Ayurvedic name

Musli Bhed


Musli Safed, Biskandri

Hindi name

Safed Musli

English name

India Spider Plant

Trade name

Safed Musli

Parts used

Tuberous Root

Morphological Characteristics

it is a perennial herb with a short hard root stocks; roots often thick, fleshy and cylindrical. The leaves are 15-35 cm long and oblanceolate. The plant is considered endangered species in the country.

Floral Characteristics

Inflorescence is dense; flowers are arranged in raceme and shortly branched. Flowers white, anthers as long as or longer than the filaments and yellow in colour. Bracts are usually long and over topping the shortly pedicelled buds. Cells of the orbicular capsule are 3-4 seeded and black coloured.


Plant is distributed sparsely over Eastern India, mainly Bengal, Sikkim, Bihar, Assam and few places in Orissa and Meghalaya.

Climate and Soil

A tropical and subtropical climate with humid atmosphere is suitable for its growth. Temperature 20 C-25 C, rainfall 150-200 cm and relative humidity around 70% is suitable for its better performances. Sandy-loam and organic matter rich in clay loam soil is suitable for the plant.

Propagation Material

Seed and root tubers.


  • Nursery Technique
    1. Raising Propagules: Root stocks @ 7-10 quintals are required per hectare. Germination of untreated seeds is about 9-12%. Seed treatment with concentrated sulphuric acid for half an hour, followed by treatment of Gibberellic acid (GA) 100 ppm enhances germination up to 38%.
    2. Propagule Rate and Pretreatment: 45000-50000 seedlings per hectare as a mono crop; whereas 30000-40000 seedlings are required for plantation with Cajuns cajan (Pigeon pea) as a shade plant. 
  • Planting in the Field 
    1. Land Preparation and Fertilizer Application: Land should be ploughed, harrowed 2-3 times to make it to good tilth. FYM @ 20 t/ha may be applied during land preparation. NPK @ 90:30:30 kg/ha is recommended; of this, N is split in 3 doses. The first split of 30 kg N with entire quantity of P and K may be applied at the time of land preparation and rest of Nitrogen be applied after 3 and 6 months of planting.
    2. Transplanting and Optimum Spacing: Seeds may be sown in line during March in raised beds 10 cm apart. Frequent watering is necessary. By May-June seedlings are ready for transplantation. Shade must be provided in the plantation. 60X30 cm is recommended optimum spacing.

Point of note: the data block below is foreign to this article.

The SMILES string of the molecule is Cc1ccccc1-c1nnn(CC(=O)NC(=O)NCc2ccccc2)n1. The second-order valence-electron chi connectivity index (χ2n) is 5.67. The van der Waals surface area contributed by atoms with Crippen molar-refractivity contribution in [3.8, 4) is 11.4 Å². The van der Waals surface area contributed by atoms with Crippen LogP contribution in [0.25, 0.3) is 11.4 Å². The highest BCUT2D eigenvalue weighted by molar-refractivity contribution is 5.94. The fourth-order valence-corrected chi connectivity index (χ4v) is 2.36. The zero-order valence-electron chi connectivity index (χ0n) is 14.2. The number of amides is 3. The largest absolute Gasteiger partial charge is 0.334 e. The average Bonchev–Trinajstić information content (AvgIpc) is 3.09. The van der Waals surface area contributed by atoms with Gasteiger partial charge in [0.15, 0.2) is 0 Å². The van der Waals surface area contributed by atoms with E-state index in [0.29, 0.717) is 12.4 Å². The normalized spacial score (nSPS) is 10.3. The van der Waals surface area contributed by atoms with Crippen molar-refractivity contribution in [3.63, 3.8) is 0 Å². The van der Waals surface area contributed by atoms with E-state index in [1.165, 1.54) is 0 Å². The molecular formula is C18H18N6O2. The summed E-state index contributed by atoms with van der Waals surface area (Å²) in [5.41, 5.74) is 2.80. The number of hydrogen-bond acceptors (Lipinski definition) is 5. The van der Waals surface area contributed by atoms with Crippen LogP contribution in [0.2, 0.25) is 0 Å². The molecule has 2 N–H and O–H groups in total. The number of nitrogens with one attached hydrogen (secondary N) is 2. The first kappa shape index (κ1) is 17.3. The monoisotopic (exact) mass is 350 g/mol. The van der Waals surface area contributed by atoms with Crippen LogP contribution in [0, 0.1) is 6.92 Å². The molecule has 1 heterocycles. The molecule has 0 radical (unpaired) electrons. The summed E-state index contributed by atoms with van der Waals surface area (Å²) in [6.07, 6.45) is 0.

3. Intercropping System: Cajuns cajan is found as a good intercrop providing shade to the growing plants.
    4. Interculture and Maintenance Practices: Hand weeding and hoeing at 4 months interval in first year; thereafter, twice in a year will keep the fields free from weeds.
    5. Irrigation Practices: Largely rain fed irrigated in dry season only or as required.
    6. Weed Control: Weed control is required at 45 days after planting and thereafter at 4 months interval. Pre-emergence application of Simazine 2.0 kg/ha or Pendimethalin @ 1.0 kg/ha is followed by hand weeding.

Harvest Management

  • Crop Maturity and Harvesting: One year; harvesting time April – May.
  • Post-harvest Management: Uprooting by hoe. Tubers must be cleaned from foreign material and then dried under shade for 15-20 days before packing in clean sacks and stored over wooden pallets.
  • Chemical Constituents: Plant contains Sapogenine (0.1%), high percentage of starch, carbohydrate, sugar and minerals like magnesium, potassium and tannin.
  • Yield and Cost of Cultivation: 500-800 kg dry root yield in second year after planting. Rs. 40000/- is the cost of cultivation for one hectare.

Therapeutic Uses

Tubers having medicinal value are used as general tonic, containing the steroid Sapogenine (1-2%), protein (10-20%) and calcium. Tubers are fat free. The tubers have high aphrodisiac property. It is also useful in diseases like renal calculus, leucorrhoea and diabetes.